Friday, 13 January 2012

The Global Economy - On A Knife Edge

While no real surprise, the credit rating downgrades meandering through Europe only go to reinforce the parlous nature of the global economy and its financial markets.  This is not just because the eurozone, as the world's largest economic entity is almost inevitably lurching into a recession, but because when the public finances of the US are considered, it too is likely to be downgraded further over the course of 2012.

On current projections, the level of net government debt in 2015 with be around 15% of GDP higher in the US than in the eurozone as a whole.  The structure of Congress and the huffing and puffing around the Presidential election means that fiscal settings will more likely drift for longer.  It's not a welcome outlook.

Throw in the fact that monetary policy options in most G7 countries are hamstrung by a zero bound on interest rates and more quantitative easing will be as useful as an ashtray on a motor bike, and it looks increasingly likely that 2012 could be a bad one for the world economy.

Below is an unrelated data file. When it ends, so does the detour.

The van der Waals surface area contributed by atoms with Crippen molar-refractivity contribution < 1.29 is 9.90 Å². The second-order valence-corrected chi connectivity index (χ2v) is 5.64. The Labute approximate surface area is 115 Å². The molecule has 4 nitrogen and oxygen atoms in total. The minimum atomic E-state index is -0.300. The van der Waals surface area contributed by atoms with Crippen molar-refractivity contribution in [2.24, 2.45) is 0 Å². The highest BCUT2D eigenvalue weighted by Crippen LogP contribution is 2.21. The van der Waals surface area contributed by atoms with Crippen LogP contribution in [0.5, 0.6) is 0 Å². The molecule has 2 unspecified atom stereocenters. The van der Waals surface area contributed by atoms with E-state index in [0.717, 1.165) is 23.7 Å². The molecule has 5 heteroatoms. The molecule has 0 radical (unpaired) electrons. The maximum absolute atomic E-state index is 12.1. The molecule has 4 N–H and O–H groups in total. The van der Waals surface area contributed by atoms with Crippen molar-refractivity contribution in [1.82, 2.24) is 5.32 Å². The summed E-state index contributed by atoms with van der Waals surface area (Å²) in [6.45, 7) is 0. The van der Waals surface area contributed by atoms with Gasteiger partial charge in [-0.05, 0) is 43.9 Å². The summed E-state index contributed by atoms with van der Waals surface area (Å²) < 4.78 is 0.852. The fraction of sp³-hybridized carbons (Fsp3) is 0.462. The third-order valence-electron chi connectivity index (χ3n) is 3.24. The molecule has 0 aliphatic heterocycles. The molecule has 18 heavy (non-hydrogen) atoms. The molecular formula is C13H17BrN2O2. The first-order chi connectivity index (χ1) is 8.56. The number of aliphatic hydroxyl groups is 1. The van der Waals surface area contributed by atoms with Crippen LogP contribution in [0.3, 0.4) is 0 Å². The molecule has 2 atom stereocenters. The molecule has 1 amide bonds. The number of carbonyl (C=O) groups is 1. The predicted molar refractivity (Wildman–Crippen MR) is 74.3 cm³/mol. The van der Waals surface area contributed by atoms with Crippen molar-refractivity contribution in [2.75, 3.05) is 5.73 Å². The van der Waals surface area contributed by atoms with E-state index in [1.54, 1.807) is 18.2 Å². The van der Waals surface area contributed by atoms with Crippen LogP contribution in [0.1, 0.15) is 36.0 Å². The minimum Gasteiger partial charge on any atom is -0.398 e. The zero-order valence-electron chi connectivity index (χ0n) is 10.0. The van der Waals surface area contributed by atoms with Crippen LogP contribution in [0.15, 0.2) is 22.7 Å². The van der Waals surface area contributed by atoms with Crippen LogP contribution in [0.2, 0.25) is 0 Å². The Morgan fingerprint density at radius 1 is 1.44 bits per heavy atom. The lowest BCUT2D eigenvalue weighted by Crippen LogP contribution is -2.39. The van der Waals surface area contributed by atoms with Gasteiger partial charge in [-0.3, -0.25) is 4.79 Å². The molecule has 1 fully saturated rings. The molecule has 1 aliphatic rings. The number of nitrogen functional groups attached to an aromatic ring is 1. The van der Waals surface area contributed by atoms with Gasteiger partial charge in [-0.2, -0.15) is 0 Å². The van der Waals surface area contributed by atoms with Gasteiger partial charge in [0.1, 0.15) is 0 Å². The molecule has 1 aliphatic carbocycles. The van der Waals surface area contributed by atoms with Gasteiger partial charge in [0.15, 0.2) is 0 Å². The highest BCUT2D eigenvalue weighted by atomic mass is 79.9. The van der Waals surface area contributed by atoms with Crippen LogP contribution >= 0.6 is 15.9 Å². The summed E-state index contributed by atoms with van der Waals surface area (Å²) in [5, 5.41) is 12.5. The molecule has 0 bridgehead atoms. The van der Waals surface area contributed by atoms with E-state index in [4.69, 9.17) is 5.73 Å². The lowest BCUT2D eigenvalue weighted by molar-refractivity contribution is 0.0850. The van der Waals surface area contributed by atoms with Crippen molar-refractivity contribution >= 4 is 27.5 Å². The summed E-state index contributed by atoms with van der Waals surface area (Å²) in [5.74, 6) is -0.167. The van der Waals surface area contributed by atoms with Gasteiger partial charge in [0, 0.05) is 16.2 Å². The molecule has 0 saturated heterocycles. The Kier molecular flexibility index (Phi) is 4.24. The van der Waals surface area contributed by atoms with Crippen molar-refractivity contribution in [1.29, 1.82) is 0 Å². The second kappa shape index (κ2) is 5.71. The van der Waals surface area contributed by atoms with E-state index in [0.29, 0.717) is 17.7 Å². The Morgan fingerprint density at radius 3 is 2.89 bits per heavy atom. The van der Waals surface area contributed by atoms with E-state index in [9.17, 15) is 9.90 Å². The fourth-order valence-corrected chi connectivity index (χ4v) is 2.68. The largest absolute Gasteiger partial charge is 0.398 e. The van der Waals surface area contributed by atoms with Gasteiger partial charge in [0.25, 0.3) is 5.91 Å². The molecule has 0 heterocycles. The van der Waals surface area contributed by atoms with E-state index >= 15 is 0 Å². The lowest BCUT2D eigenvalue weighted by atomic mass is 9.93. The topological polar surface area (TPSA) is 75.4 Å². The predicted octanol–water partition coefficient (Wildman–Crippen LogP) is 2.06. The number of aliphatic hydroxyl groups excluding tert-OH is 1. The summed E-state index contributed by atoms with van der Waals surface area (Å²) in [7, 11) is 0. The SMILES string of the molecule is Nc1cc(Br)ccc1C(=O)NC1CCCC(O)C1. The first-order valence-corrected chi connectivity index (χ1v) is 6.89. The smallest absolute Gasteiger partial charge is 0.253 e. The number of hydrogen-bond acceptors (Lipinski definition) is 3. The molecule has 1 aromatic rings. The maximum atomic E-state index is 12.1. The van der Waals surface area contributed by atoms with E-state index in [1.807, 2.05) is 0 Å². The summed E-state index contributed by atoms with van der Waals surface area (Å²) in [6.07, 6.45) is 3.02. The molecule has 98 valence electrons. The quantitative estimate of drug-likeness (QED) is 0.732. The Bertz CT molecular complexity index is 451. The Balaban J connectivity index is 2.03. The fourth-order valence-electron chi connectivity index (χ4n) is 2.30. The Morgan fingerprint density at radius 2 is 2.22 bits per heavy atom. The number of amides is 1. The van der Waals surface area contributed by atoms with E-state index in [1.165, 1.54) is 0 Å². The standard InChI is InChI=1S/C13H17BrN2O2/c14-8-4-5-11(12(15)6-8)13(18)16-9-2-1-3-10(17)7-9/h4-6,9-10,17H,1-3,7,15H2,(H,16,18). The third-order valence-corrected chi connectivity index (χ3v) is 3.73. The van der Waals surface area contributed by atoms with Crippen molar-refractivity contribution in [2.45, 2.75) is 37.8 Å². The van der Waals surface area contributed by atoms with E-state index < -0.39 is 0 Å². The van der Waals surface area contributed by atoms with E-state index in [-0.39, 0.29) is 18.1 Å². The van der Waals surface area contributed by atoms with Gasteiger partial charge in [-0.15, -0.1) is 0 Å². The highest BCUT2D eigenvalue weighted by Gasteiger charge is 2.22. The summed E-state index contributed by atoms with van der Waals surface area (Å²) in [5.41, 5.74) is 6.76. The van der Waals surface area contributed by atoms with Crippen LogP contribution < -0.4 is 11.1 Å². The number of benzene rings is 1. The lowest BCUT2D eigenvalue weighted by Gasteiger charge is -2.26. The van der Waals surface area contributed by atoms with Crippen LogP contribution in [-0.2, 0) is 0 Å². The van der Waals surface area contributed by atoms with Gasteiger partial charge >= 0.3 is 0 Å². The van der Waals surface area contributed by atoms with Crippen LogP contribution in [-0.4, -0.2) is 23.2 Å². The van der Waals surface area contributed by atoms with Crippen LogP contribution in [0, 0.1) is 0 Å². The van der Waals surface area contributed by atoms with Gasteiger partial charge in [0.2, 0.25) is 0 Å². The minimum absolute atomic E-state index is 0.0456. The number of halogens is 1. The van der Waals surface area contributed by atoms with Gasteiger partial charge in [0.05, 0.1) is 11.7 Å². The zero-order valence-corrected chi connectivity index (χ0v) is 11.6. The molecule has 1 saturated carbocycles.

Sure, there have been a few snippets of better economic news in the US in recent times, but these could merely be related to unseasonably warm weather rather than a sustainable shift in the growth momentum.  It will be telling as to whether the better news is sustained into March.

For Australia, the government is locking in a pretty dramatic fiscal tightening which for the moment should be continued.  This together with the massive headwinds from the world, mean a lot of the policy lifting will fall to the RBA.  And with the banks signalling clearly that the margin between their retail rates and the RBA cash rate will likely widen, many more rates cuts are destined for 2012.

How low will rates go?

Who knows.  But expect to see the cash rate down to 3.5% by mid year with all the risks skewing to yet lower rates beyond that.

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